I unplugged my modem last week before I went to Dortmund for some days and plugged it back in last Sunday when I came back. Since then my DSL broadband access is pretty slow. Like 1 Mbit/s downstream, should be around 16 Mbit/s. Therefore I messed a little bit around with my configuration and found out that my DSL Modem – Siemens C2-010-I, is actually Viking II Plus and not a modem but a moden/router/bridge. My provider configured the Viking as a bridge, therefore it looked like a usual DSL modem.
Basically you just have to configure your interface on your PC to have the IP-Address
192.168.1.2 (or any other address within
192.168.1.0/24) and then you either can access the Viking’s HTTP or telnet server via
With the web interface running on the HTTP server you can configure basic things like switching your bridging modem into a router. The basic configurations options you have for every DSL router. Anyway more interesting is the telnet interface. With the help of it you can get many more informations about your DSL connection. I found a preliminary command reference for the Viking chip set family which seems to contains many commands you can use to get some more informations out of your modem/router/bridge.
martin@kovalski:~$ telnet 192.168.1.1
Connected to 192.168.1.1.
Escape character is '^]'.
Software Release R100B01.0B_HN_20060406
Copyright (c) 2001-2004
alias To Alias a command
apply Apply configuration/image file
commit Commit the active config to the flash
create Create a new entry of specified type
delete Delete the specified entry
download Download a file on to the Device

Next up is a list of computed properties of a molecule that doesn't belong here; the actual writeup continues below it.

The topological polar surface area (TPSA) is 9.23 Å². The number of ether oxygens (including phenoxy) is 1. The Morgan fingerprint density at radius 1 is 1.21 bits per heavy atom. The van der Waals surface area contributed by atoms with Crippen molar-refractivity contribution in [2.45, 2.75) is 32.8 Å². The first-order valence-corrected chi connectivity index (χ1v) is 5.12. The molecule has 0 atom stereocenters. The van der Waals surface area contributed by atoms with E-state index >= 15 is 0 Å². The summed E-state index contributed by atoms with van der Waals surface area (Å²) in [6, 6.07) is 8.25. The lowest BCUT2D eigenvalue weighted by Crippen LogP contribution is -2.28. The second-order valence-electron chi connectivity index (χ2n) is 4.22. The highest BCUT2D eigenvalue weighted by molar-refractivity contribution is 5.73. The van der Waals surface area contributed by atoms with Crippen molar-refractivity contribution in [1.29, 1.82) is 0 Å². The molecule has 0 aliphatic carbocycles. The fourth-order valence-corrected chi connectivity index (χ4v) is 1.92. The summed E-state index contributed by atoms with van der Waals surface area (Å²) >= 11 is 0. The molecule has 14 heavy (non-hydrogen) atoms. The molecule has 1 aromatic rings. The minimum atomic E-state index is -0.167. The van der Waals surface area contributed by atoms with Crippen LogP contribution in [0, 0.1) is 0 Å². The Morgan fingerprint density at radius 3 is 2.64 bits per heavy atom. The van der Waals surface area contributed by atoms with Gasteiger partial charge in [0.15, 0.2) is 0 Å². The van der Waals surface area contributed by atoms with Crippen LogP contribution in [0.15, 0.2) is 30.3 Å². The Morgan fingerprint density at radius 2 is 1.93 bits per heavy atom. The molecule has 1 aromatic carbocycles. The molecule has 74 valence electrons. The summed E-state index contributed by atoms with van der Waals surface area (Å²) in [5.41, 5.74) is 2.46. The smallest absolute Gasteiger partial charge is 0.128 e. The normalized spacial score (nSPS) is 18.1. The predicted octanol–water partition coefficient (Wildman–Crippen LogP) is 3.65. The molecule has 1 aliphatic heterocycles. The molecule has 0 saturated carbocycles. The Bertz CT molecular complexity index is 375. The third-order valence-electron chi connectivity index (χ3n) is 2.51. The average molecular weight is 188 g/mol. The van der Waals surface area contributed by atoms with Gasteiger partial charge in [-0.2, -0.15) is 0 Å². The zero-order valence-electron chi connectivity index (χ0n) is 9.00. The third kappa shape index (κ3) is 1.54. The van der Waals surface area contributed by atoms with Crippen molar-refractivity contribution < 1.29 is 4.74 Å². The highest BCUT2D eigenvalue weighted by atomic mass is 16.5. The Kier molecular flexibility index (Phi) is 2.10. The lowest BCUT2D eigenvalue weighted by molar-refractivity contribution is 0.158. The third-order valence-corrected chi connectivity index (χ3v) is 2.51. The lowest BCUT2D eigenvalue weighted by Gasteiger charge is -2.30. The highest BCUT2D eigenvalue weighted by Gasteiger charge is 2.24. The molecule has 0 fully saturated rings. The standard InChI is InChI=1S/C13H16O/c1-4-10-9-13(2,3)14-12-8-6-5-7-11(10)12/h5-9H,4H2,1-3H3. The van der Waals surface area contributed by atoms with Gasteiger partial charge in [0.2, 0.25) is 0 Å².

exit To exit the CLI shell
get Display info for the search
help Provides help
list List files
modify Modify information for specified entry
passwd To modify user password
ping The normal ping command
prompt Change the user prompt
reboot Reboot the device
remove Remove file
reset Reset info for the specified entry
size ATM Sizing Information
traceroute The normal traceroute command
trigger To set trigger
unalias To undefine previously defined alias
verbose Switch ON/OFF the verbose mode
$get dsl stats curr
No. of 15 Min. Valid Data Intervals : 6
No. of 15 Min. Invalid Data Intervals : 0
Current 15 Min. Elapsed Time (MM:SS) : 6:56
Current 15 Min. Errored Seconds : 0
Current 15 Min. Sev Errored Seconds : 0
Current 15 Min. Unavailable Seconds : 0
Current Day Elapsed Time (HH:MM:SS) : 1:51:56
Current Day Errored Seconds : 0
Current Day Sev Errored Seconds : 0
Current Day Unavailable Seconds : 38
Previous Day Monitored Time (HH:MM:SS) : 0:0:0
Previous Day Errored Seconds : 0
Previous Day Sev Errored Seconds : 0
Previous Day Unavailable Seconds : 0
$get dsl params
Vendor ID : 0039
Revision Number : E.37.2.8
Serial number : 123456789abcdx
Self Test : Passed Framing Structure : Unknown
Standard : ADSL2/2+ Trellis Coding : -
Local Tx. Power(dB) : 12.6 Remote Tx.Power(dB) : 0.0
Local Line Atten(dB) : 18.5 Remote Line Atten(dB) : 11.5
Local SNR Margin(dB) : 12.5 Remote SNR Margin(dB) : 6.5